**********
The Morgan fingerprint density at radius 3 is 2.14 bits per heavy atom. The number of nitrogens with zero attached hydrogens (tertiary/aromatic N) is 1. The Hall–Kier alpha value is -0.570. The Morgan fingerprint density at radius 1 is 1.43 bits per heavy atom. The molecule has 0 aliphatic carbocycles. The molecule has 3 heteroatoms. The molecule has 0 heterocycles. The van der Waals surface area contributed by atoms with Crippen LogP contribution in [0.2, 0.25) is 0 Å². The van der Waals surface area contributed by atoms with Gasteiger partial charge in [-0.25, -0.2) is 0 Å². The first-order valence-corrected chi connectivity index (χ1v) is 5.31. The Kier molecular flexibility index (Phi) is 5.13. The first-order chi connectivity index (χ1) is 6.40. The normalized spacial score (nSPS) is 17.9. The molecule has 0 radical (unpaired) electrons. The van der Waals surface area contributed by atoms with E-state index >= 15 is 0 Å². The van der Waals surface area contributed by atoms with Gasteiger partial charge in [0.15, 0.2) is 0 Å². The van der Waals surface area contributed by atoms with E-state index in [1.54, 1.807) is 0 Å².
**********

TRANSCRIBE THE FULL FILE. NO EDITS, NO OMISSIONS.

The Morgan fingerprint density at radius 3 is 2.14 bits per heavy atom. The number of nitrogens with zero attached hydrogens (tertiary/aromatic N) is 1. The Hall–Kier alpha value is -0.570. The Morgan fingerprint density at radius 1 is 1.43 bits per heavy atom. The molecule has 0 aliphatic carbocycles. The molecule has 3 heteroatoms. The molecule has 0 heterocycles. The van der Waals surface area contributed by atoms with Crippen LogP contribution in [0.2, 0.25) is 0 Å². The van der Waals surface area contributed by atoms with Gasteiger partial charge in [-0.25, -0.2) is 0 Å². The first-order valence-corrected chi connectivity index (χ1v) is 5.31. The Kier molecular flexibility index (Phi) is 5.13. The first-order chi connectivity index (χ1) is 6.40. The normalized spacial score (nSPS) is 17.9. The molecule has 0 radical (unpaired) electrons. The van der Waals surface area contributed by atoms with E-state index >= 15 is 0 Å². The van der Waals surface area contributed by atoms with Gasteiger partial charge in [0.15, 0.2) is 0 Å². The van der Waals surface area contributed by atoms with E-state index in [1.54, 1.807) is 0 Å².